Wednesday, September 12, 2012

Firewood and other thoughts

Oh dear, still coughing gunk. I have had to do a steady 20 minutes of kow-tow (to let this sinus stuff penetrate - not so I can spend 20 minutes with my head flat on the floor, and my bum up in the air - a situation which causes much hilariarity. I have made sure not to cause religious offense by facing carefully to pot-boil shoal. This means I face directly away from the Arabian peninsula, with my face, anyway.)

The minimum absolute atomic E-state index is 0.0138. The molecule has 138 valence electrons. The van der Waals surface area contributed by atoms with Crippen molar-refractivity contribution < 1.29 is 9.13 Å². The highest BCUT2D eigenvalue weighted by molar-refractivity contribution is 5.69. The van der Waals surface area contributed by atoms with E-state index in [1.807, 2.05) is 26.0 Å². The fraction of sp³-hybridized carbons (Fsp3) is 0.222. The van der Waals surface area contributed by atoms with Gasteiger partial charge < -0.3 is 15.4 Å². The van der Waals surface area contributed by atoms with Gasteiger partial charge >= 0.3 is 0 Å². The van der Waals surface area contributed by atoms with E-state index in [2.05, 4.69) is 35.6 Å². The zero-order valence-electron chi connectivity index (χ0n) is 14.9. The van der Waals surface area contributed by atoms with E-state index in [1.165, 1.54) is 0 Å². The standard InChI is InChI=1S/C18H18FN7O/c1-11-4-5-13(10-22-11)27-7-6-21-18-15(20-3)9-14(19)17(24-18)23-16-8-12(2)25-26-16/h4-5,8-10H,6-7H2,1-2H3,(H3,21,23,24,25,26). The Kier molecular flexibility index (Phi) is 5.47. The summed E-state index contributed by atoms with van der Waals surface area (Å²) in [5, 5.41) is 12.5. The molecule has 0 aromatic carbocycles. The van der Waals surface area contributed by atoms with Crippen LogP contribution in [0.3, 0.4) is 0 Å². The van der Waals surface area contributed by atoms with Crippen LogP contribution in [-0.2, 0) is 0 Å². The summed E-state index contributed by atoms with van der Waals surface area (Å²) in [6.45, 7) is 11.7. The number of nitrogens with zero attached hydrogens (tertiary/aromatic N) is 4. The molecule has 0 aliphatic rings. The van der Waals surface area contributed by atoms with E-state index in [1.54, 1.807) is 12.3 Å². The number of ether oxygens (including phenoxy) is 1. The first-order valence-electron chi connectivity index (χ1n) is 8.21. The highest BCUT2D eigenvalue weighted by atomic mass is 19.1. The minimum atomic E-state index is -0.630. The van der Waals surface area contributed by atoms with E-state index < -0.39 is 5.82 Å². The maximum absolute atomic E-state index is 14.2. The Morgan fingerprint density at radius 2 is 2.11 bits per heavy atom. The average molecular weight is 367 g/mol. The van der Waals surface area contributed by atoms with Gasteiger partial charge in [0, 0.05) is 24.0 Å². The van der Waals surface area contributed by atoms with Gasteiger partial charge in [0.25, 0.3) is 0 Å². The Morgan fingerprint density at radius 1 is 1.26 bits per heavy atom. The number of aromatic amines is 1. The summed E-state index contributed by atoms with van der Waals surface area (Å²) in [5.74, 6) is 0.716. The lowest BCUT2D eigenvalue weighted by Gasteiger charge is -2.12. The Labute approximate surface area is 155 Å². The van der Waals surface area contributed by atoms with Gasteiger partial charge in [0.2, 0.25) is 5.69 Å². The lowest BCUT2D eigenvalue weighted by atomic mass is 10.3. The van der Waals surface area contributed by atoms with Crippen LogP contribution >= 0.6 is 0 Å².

I've just re-read an old Neville Shute favorite -The Far Country. It contains some very accurate observations about refugees and those who are far from the place they came from, which are as true now (for me, anyway) as then, as well as some things which make it very very dated. The characters all smoke. Our Heroine feels Australia is not so far... because ten days will see a letter to-and-fro from England. The UK is still on rationing. Food is available but meat isn't really. Coal is rationed, everywhere is cold. And on the farms in Australia mutton is threepence a pound as much as you want to those who work there. Wood - for cooking or heat - was plentiful and even if you bought it, cheap. It was kind the difference between poverty with as much food and warmth as you needed, and poverty where those -not other goods or entertainment - were hard to come by. The former can be tough, but the latter... Anyway, I was amused (because the rest of Australia is not like this) that we were still here in that situation. We have, realistically, a surfeit of fish or meat. And there is more wood - available for the labour of cutting it up and hauling it in, than we can ever possibly use. With the cheap chainsaws of today, cutting a few weeks firewood in an hour is not even a challenge for anyone who can afford to buy a load of wood (basically to BUY wood is pricy -well to me - around $120-$150 a load. It's all nicely split and cut to length. But you can buy a Chinese chainsaw for that. And even a rubbish saw will give you more than one load... if you have some way of transporting it. This in a way is the poverty trap. If you don't have internet access and a credit card, you can't buy a chainsaw on-island for less than about $650 - which will pay for itself quite fast, but it's a capital outlay. If you don't have something to transport wood, you have to get it delivered. And thus - for a small amount of capital - your cost living increases many-fold). And 1 tank will more or less give me a 1 ton load, if the saw is good and sharp. We may have many other problems but freezing and starving are low on the list. And yet in the UK people die every year of fuel poverty.

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